Most Importantly, Grapefruit Pound Cake

Classes are over.  The final papers roll in at midnight tonight, but until then, I have one blissful day of no grading.  My first project this morning was to finish the grapefruit pound cake that I’ll be bringing to this afternoon’s departmental potluck.


This recipe is from the Smitten Kitchen Cookbook. I’m in love with this book.  In addition to an earlier iteration of the pound cake (it didn’t rise properly because I had no eggs and so used banana, but it was fabulous nonetheless), I’ve also made the Sweet Peas and Shells Alfredo (with frozen peas – it’s December – and rotini) and the Plum Poppy Seed Muffins (I never buy plums, as raw ones make my mouth itch, but as soon as I read this recipe – browned butter in muffins! OMG! – I ran out and got some plums, and hooo boy, am I glad I did.  That was a three-muffins-for-dinner night.) I’ve been planning on making the Big Cluster Maple Granola for weeks now; maybe today will be the day.  If I get out to buy maple syrup.

(Last week I couldn’t figure out why my can of maple syrup was still so heavy but nothing was coming out of it.  I opened the can to discover that the remains had crystallized into big chunks of sugar in the bottom.  The worst of it?  Try as I would with hot water baths and butter knives, I COULDN’T GET THE SUGAR CHUNKS OUT and had to toss the delicious-looking mess in the trash.)

My other, much less appetizing, household concern today is fungal gnats – tiny black flies – in the houseplants, including the little Norfolk Pine we bought as a living Christmas tree.


Last week, I put the purple flash pepper and the sickliest mandevilla outside to die, as they were clearly infested.  It was a sad day: I’d been giving them plenty of TLC and hoping to coddle them through the winter.  The remaining mandevillas are looking happy, but the continued presence of the gnats is worrying.  Next fall, I’ll know to treat the plants properly before bringing them inside, by immersing the pots in water and showering the leaves.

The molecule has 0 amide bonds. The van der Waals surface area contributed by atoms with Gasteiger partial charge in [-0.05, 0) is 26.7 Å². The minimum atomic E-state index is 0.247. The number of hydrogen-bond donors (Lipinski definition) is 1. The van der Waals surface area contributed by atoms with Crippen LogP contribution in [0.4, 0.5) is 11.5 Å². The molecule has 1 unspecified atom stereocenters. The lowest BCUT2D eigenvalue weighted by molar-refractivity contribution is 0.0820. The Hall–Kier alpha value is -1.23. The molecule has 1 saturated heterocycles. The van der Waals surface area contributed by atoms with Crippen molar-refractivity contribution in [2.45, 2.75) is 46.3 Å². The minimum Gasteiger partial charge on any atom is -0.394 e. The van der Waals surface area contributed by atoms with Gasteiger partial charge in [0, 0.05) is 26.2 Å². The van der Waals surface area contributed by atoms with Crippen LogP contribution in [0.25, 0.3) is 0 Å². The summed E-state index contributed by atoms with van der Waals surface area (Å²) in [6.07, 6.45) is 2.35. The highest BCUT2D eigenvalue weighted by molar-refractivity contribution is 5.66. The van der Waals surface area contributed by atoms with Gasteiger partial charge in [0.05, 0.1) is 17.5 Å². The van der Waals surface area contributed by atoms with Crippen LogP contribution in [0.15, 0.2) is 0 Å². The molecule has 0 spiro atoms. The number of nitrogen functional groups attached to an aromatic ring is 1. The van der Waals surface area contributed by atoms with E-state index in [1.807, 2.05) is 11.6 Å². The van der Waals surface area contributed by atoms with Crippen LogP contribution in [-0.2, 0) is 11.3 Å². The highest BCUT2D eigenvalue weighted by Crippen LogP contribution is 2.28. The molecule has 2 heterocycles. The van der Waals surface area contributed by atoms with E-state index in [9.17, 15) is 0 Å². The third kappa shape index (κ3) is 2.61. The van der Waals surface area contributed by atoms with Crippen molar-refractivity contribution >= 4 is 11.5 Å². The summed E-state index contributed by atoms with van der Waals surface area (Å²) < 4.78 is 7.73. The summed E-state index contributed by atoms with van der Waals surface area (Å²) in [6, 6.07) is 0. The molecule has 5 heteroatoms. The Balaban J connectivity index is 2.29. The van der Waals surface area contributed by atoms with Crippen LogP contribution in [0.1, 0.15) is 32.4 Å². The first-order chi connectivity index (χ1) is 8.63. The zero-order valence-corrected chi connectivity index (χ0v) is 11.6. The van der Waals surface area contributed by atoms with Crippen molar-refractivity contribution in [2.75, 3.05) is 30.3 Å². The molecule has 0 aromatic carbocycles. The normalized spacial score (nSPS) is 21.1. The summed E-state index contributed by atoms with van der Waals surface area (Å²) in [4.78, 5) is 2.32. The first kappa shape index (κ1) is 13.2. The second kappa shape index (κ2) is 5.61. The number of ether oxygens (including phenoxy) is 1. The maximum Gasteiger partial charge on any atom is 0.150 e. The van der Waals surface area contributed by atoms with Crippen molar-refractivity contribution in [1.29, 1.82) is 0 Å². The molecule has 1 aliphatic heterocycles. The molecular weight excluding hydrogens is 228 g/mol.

I’ve found a list of useful tips for extermination here at Apartment Therapy, but if anyone has experience with these little monsters, I welcome suggestions.

Of course, there’s a lot of other stuff going on.  Cat A returns to the doctor tomorrow after a gruelling 48 hours – we had to place a drop of a serum made of his own blood into his eye every hour on the hour, to treat a deep corneal scratch he got from the neighbourhood bully.  (We dubbed this bully Asshole Cat the moment we met him, which was the day we moved in because he thought our house was his house.  He now has a collar, so we know he isn’t a stray.  Whoever owns him should be ashamed.)  We still haven’t found a contractor to fix the rotting wall of the mudroom, and it’s probably too late now and we’ll need to wait until spring.  I’m increasingly gobsmacked every month by the gas bill.

I’ve been thinking a lot lately about a dream I had a few years ago, when we were still safely ensconced in our lovely Outremont apartment.  I dreamt that we gave the apartment up and found ourselves in a dingy semi-basement off a highway.  We installed a futon on the floor (somehow our bed had disappeared) and prepared to go to sleep among the boxes.  As I looked around, a grey despair settled over me.  I couldn’t remember why we’d given up the Outremont apartment, and I couldn’t believe that this had been our only other option.  Oh my God, I thought.  For no good reason, I’ve ruined my life.

There are days, looking around our odd little brick house with the peeling window frames and the microscopic bathrooms and the rotting mudroom, that I find myself thinking, Oh my God, I’ve ruined… But then I listen to the silence of no neighbours above or below, and I look out at the little back yard where we will plant vegetables in the spring.  I step into the hideous kitchen covered in blue laminate and spread my pizza pans over the seemingly endless counter space.  I stand for a moment in the crumbly basement that hasn’t flooded since we had the exterior wall rebuilt.

The anxiety doesn’t fade, but it’s joined by something else: a piecemeal vision of a future where all of this is polished, caulked, planted, and ours.


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